Film History Essentials: Traffic Crossing Leeds Bridge (1888)

What it’s about:

Filmed from a nearby building, street and foot traffic are seen coming and going across the Leeds Bridge. Several coaches and wagons pass each other on the road. A man crosses over in front of a heavily-laden cart and behind a smaller carriage. A number of people move along the sidewalks to either side of the roadway.

Why it’s essential:

Aside from the Roundhay Garden Scene, almost no other films taken by Louis Le Prince on his single-lens camera survive (if there were any more to begin with, which is unknown). But this one is pretty special. As far as I know, this is the earliest moving image that captures an unstaged look at people just living their lives out in the world. Candid filming of people in the street would become quite commonplace as cinema continued to develop, but this is the oldest glimpse we have of a street scene . . . And it’s not New York, or Paris, or even London, as one might expect. It’s in Leeds, because that’s just where Le Prince, a Frenchman who later took dual French and American citizenship, happened to be living and working at the time.

The significance of this is, at least, not lost on Leeds. Le Prince is commemorated in several ways around the city, including with a small blue plaque on the Leeds Bridge (pictured at right), in honor of this film. It’s inaccurate to say that he was in any way influential on the developing art or technologies of cinema . . . only that he should have been. His inventions and his films were developed completely out of the public eye, and would have been lost to history entirely if not for the later efforts of his family to see him recognized for his achievements. In additional to these few scraps of film, some of his cameras survived. It is believed that he had developed and tested a projector, but he never patented it, and only some drawings of possible designs remain. Really, it’s incredible that we have any of his work at all.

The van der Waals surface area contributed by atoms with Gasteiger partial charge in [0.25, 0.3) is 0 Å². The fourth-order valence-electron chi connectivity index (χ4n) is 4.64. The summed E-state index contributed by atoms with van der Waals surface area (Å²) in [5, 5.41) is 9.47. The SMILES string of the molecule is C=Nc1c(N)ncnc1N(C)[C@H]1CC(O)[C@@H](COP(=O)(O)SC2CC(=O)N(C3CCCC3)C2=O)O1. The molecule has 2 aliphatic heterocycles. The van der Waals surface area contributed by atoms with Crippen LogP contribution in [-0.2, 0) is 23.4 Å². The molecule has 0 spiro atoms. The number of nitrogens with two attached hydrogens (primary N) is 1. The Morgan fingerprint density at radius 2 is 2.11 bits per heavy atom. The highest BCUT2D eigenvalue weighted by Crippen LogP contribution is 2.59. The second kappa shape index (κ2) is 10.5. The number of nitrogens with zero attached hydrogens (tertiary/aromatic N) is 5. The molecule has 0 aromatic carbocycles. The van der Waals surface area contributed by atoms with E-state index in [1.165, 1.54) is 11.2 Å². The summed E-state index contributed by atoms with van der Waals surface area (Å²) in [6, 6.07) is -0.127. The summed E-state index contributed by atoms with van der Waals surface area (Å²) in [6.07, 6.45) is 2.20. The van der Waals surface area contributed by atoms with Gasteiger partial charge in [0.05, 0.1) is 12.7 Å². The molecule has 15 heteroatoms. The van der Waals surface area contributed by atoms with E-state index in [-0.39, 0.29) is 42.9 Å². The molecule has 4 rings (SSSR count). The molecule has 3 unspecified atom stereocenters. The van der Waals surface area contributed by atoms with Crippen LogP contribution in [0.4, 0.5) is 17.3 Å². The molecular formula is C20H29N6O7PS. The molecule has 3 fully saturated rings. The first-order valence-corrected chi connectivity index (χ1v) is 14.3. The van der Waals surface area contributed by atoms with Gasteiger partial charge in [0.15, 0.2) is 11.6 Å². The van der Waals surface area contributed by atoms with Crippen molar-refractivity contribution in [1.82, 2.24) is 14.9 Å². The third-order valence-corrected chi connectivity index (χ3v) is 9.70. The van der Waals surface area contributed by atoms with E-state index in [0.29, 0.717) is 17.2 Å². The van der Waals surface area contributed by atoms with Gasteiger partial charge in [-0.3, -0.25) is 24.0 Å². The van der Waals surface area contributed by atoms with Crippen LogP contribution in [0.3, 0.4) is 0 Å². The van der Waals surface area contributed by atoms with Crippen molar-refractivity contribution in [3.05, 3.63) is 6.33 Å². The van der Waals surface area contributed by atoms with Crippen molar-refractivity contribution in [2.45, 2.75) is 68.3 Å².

Why you should see it:

For as much as it captures within the frame, Traffic Crossing Leeds Bridge is tantalizingly brief and full of details that are difficult to make out. If you want to get a good look, you’ll need to pause it or play it on a loop. Even then, we can only tell so much. My eye is particularly drawn to the man and child (father and son?) walking together in the closest corner of the frame. Does it seem that the man is hurrying the child along just a bit? I think his left arm might be around the child’s shoulder or at least behind his back. The man turns and his right arm comes up as the clip ends. Is he tipping his hat to someone, or scolding the child? I could spend hours squinting at the margins of the frame and wondering.

Just like the blurred shadows we can just make out as people in Daguerre’s 1838 photograph, the people on this street likely lived and died never knowing that, whatever brought them to this precise point on the Leeds Bridge at just this moment in late October of 1888, their presence there was forever frozen in time.

~ by Jared on January 12, 2023.

Leave a Reply

Fill in your details below or click an icon to log in:

WordPress.com Logo

You are commenting using your WordPress.com account. Log Out /  Change )

Twitter picture

You are commenting using your Twitter account. Log Out /  Change )

Facebook photo

You are commenting using your Facebook account. Log Out /  Change )

Connecting to %s

 
%d bloggers like this: